Tesla downgraded to underperform by RBC on the ‘Elon premium’

Robyn Beck | Pool | Reuters

Tesla founder Elon Musk speaks at the unveiling event by “The Boring Company” for the test tunnel of a proposed underground transportation network across Los Angeles County, in Hawthorne, California, December 18, 2018.

Tesla was downgraded to underperform by RBC Capital, which said that the electric car maker has finally started to give some straight talk to investors about its future growth, but many are still not listening because they are still too enthralled by the company’s founder and CEO Elon Musk.

Analyst Joseph Spak writes:

“It’s not that we don’t believe Tesla can grow over time, our model shows solid LT growth. But the current valuation already considers overly lofty expectations. For instance, let’s assume 1mm [Model 3] units @$55k ASP, 12 percent EBIT margins, no interest/equity raise all by 2025. This is undoubtedly solid earnings, but at a more ‘mature’ 15x P/E, the discounted back value is ~$195, meaning even in an optimistic case at least 1/3rd of today’s price is an ‘Elon premium’.”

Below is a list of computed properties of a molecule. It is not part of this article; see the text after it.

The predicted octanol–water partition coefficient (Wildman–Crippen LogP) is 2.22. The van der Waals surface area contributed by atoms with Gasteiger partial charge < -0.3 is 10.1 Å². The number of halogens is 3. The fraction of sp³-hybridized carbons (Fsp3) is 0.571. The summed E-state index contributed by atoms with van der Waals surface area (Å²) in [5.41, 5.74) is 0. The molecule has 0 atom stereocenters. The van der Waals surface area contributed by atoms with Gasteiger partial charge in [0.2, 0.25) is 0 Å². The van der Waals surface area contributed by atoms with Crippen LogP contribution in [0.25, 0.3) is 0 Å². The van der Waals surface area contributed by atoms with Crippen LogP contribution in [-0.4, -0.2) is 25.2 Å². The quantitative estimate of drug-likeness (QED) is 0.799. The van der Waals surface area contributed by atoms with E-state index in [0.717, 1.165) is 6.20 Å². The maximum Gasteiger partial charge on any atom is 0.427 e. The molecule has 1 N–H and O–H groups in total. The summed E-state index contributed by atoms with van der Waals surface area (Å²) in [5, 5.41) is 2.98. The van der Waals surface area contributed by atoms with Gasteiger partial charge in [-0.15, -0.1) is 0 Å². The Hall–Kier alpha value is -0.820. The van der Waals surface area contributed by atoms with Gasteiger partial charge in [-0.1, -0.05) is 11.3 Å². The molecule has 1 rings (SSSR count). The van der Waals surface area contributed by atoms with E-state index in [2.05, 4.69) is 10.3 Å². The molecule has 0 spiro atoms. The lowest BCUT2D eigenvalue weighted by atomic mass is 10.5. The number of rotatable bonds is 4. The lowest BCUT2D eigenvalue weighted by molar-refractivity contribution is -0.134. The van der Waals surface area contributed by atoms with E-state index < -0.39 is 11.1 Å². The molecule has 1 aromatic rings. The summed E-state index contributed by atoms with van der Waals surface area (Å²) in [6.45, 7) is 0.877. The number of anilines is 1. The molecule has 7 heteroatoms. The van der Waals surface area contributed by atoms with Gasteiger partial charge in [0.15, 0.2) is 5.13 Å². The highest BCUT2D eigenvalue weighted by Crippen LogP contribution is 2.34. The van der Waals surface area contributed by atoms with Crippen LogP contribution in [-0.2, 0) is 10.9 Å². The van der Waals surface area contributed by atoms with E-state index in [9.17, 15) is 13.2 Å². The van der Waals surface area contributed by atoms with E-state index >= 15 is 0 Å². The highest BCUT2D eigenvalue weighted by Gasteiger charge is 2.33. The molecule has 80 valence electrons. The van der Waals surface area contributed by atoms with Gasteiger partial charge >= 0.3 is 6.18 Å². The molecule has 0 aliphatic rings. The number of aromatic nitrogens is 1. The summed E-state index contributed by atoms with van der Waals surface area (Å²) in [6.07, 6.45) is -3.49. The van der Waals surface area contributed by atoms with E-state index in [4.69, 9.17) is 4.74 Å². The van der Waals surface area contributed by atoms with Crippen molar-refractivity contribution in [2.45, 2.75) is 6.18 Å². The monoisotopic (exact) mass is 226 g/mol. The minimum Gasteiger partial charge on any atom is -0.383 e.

Tesla shares fell 1.5 percent in premarket trading Wednesday following the call. Through Tuesday, the stock was down 10 percent on the year to $298.92.

“The company seems to be more tactful with messaging which is a long-term positive, but means downward pressure to growth expectations – which in our view are too high to justify current levels, let alone to add to positions,” wrote Spak.

In the latest round of cost-cutting measures, Tesla said last week that it would cut 7 percent of its workforce and discontinue production of some other models to focus on the Model 3. Musk also said that the company likely achieved a “tiny profit” in the fourth quarter.

“For years, Tesla sold the dream of transportation disruption and fantastic growth. This served the stock well turning Tesla into a top 6 (at times top 3) valuable auto OEM despite delivering a fraction of units of others and nary a profit,” wrote Spak. “A stock should of course discount future cash flows and the market took the promises of Tesla and their future growth potential to justify lofty valuations while Tesla took capital needed to support their endeavors. But the rubber appears to be hitting the road as the realities of Tesla becoming a volume player, the challenges to scale and deliver high volume at high ASPs/margins are coming to a head.”

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